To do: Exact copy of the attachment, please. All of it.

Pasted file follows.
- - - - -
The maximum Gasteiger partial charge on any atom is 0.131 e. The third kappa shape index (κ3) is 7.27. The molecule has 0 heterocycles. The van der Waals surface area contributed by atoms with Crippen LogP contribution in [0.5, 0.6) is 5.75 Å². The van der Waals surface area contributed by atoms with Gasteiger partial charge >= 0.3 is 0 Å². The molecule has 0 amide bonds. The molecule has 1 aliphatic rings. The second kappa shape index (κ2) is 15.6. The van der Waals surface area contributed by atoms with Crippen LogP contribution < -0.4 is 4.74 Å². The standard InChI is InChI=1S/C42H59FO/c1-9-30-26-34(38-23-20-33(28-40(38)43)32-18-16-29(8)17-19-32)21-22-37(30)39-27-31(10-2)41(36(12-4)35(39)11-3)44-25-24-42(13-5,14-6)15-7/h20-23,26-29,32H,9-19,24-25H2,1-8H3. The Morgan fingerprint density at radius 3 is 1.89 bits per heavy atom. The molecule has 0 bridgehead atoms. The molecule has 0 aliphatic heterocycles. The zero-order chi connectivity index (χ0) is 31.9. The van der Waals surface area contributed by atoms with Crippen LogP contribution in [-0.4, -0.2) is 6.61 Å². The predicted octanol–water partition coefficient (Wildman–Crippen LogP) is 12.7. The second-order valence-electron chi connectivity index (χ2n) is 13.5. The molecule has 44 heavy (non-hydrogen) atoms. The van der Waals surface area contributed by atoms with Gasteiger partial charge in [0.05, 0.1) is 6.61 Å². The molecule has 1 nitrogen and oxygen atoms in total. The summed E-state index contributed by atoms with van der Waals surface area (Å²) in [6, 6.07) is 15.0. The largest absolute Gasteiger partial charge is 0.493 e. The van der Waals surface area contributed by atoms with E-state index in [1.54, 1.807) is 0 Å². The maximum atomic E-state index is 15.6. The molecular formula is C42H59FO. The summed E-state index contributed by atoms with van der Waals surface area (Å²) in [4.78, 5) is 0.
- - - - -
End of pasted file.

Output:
The maximum Gasteiger partial charge on any atom is 0.131 e. The third kappa shape index (κ3) is 7.27. The molecule has 0 heterocycles. The van der Waals surface area contributed by atoms with Crippen LogP contribution in [0.5, 0.6) is 5.75 Å². The van der Waals surface area contributed by atoms with Gasteiger partial charge >= 0.3 is 0 Å². The molecule has 0 amide bonds. The molecule has 1 aliphatic rings. The second kappa shape index (κ2) is 15.6. The van der Waals surface area contributed by atoms with Crippen LogP contribution < -0.4 is 4.74 Å². The standard InChI is InChI=1S/C42H59FO/c1-9-30-26-34(38-23-20-33(28-40(38)43)32-18-16-29(8)17-19-32)21-22-37(30)39-27-31(10-2)41(36(12-4)35(39)11-3)44-25-24-42(13-5,14-6)15-7/h20-23,26-29,32H,9-19,24-25H2,1-8H3. The Morgan fingerprint density at radius 3 is 1.89 bits per heavy atom. The molecule has 0 bridgehead atoms. The molecule has 0 aliphatic heterocycles. The zero-order chi connectivity index (χ0) is 31.9. The van der Waals surface area contributed by atoms with Crippen LogP contribution in [-0.4, -0.2) is 6.61 Å². The predicted octanol–water partition coefficient (Wildman–Crippen LogP) is 12.7. The second-order valence-electron chi connectivity index (χ2n) is 13.5. The molecule has 44 heavy (non-hydrogen) atoms. The van der Waals surface area contributed by atoms with Gasteiger partial charge in [0.05, 0.1) is 6.61 Å². The molecule has 1 nitrogen and oxygen atoms in total. The summed E-state index contributed by atoms with van der Waals surface area (Å²) in [6, 6.07) is 15.0. The largest absolute Gasteiger partial charge is 0.493 e. The van der Waals surface area contributed by atoms with E-state index in [1.54, 1.807) is 0 Å². The maximum atomic E-state index is 15.6. The molecular formula is C42H59FO. The summed E-state index contributed by atoms with van der Waals surface area (Å²) in [4.78, 5) is 0.